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Kansas Wants Volunteers for Pay-By-Mile Program

The state will launch an alternative system where drivers are charged for each mile they drive. That might replace the gas tax, which hasn’t been updated since 2003. As of 2022, just 0.13 percent of the state’s vehicles were hybrid or electric.

For 99 years, Kansas has taxed motorists at the fuel pump to pay for the state's highways and bridges.

But with electric vehicles on the rise and fuel-efficient models replacing their gas-guzzling counterparts, the future of the fuel tax is being called into question.

The Kansas Department of Transportation is recruiting volunteers for a pilot program that will launch in April and test an alternative system where drivers are charged for each mile they drive instead of by the gallon.

"We need to get as far ahead of the game as possible looking at alternative revenue streams that might be able to help fund all of the transportation investments that we have to make across the state," KDOT Policy Director Joel Skelley said.

Kansas hasn't changed its fuel tax rate of 24 cents per gallon on gasoline and $26 per gallon on diesel fuel since 2003. Under a road usage charge (RUC) model, motorists would be charged roughly one cent per mile driven.

But pilot program volunteers won't actually pay that charge. They're just being asked to track their mileage during the three-month study and provide feedback through two surveys. Completing both surveys will earn participants $100.

RUC studies in other states have largely been geared toward electric and hybrid vehicle drivers, but KDOT is encouraging anyone to apply.

"We recognize that gasoline-powered vehicles are still, and likely will be for the near future, the predominant vehicle type in Kansas," Skelley said. As of 2022, hybrid and electric vehicles accounted for just 0.13 percent of registered vehicles in Kansas.

"We're really more focused not so much on the vehicle type as we are the drivers and getting a broad spectrum of users to help us get some feedback."

Participants will be split into four groups for data collection purposes — rural drivers, urban drivers, commercial drivers and agricultural industry workers.

Tracking Mileage

Volunteers will be given four different options for tracking their mileage. If they prefer a manual method, they can enter their starting and ending odometer readings online.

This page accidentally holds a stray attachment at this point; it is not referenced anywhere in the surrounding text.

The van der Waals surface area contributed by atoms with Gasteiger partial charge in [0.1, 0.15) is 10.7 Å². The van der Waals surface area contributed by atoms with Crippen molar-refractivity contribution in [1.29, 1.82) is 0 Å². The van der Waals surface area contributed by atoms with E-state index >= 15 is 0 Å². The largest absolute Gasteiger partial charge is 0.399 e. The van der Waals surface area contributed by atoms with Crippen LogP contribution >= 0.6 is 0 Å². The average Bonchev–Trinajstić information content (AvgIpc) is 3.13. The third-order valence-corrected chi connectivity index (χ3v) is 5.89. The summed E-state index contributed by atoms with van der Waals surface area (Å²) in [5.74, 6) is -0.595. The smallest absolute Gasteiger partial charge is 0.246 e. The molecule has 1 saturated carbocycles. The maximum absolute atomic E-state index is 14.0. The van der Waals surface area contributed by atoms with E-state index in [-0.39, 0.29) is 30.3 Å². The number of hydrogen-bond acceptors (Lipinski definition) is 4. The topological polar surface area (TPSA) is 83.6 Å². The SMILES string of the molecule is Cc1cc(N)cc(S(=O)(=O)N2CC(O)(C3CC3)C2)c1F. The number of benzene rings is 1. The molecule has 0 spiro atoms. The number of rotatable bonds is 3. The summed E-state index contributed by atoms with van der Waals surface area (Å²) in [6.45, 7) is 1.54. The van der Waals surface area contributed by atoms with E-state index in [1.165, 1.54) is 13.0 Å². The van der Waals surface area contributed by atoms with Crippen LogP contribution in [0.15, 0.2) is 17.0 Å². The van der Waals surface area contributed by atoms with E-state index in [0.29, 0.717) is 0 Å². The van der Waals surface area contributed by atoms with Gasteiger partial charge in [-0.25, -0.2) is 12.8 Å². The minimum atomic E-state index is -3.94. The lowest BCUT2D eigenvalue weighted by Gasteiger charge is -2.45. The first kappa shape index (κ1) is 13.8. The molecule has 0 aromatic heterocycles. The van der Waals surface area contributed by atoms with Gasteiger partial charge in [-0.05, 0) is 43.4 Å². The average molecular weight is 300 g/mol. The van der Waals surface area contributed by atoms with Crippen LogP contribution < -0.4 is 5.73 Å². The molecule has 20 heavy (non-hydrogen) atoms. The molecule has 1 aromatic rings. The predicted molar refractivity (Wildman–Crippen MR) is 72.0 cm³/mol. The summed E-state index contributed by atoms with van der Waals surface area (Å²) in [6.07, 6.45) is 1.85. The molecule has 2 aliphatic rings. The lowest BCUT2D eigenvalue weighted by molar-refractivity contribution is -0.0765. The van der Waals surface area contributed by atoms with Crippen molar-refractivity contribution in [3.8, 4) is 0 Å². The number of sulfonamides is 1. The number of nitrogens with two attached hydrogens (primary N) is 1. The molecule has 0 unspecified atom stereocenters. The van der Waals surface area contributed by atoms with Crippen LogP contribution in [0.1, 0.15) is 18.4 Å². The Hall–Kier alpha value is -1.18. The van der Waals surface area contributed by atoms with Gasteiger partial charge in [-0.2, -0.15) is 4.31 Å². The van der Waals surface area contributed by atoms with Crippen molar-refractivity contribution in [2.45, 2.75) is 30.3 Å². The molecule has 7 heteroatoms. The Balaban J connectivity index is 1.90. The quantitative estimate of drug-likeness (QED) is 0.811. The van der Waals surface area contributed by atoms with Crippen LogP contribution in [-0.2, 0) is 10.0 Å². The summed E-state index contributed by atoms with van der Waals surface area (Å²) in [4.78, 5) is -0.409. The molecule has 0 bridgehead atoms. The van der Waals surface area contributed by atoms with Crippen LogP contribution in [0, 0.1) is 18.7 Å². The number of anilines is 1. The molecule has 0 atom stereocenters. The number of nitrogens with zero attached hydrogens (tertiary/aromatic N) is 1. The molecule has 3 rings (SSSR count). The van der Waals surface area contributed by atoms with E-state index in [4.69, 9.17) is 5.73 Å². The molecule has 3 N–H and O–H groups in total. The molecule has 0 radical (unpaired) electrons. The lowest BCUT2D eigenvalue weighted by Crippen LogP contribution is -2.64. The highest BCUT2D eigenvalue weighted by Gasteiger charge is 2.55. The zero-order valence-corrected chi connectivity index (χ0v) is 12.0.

"It's real easy. You only have to do that, but there are challenges to that because you're not able to discern whether the miles that you drove were on your own property — if you're a farmer and you're driving out in the field a lot with your truck and not actually utilizing the road — or if you're driving in another state and not actually using Kansas highways," Skelley said.

Another option is a smartphone app that has participants upload a photo of their odometer each month. But that approach also doesn't allow the state to drop charges for mileage on non-Kansas roads.

Another app volunteers can opt for uses the GPS location on their phone and geofencing technology to record mileage on different types of roads and highways.

"You can actually understand, OK, these are miles that you didn't drive on a state highway so you wouldn't be charged for it," Skelley said.

And for newer vehicles with built-in computer systems, participants can make use of the existing telematics to collect the same data.

Due in part to the different data collection methods, the pilot program will not test congestion pricing models that charge slightly higher rates for driving on certain highways during peak traffic times.

At the end of the study, KDOT will provide a breakdown of how much each participant would have been charged between April and June under an RUC system and an estimate based on the fuel-efficiency of their vehicle of how much they were actually charged in fuel tax.

"Ultimately, we're looking at trying to stay revenue neutral with this. We're not looking at OK, we need to add in additional funding. We just want to see how this measures out comparatively with what they're currently paying and what they could pay under a road use charge revenue mechanism," Skelley said.

Kansas' fuel tax receipts aren't in decline, but revenues have started to plateau in recent years, reaching a high of $466.38 million in 2022 before ticking down to $465.69 million last year. That's up from $460.82 million in 2019.

Skelly said the need for transportation investment won't go down anytime soon.

"We still are seeing the same if not more vehicle miles traveled each year. There are just as many people out there driving if not more, and the wear and tear on the roads doesn't change," he said.

Only Oregon, Utah and Virginia are currently generating RUC revenue, and although a number of other states have implemented pilot programs, most of those are on the East and West coasts.

"Part of this is really to help us get the Midwestern perspective and voice at the table with the national conversation that's happening about how we invest in and pay for roads and bridges in the future," Skelley said.

All active RUC programs are still voluntary. In Oregon and Utah, electric vehicle drivers can either choose to pay additional fees upfront when they register or renew their vehicles, or they can pay by the mile. In Virginia, all vehicles that get 25 miles to the gallon or better require annual fees or participation in the RUC program.

In Kansas, the annual fee for electric vehicle owners is $100 and the fee for hybrid vehicle owners is $50.

Any changes to the transportation investment model would have to be authorized by the Kansas Legislature.

Anyone interested in participating in the pilot program can complete an interest form online at

(c)2024 The Wichita Eagle (Wichita, Kan.) Distributed by Tribune Content Agency, LLC.
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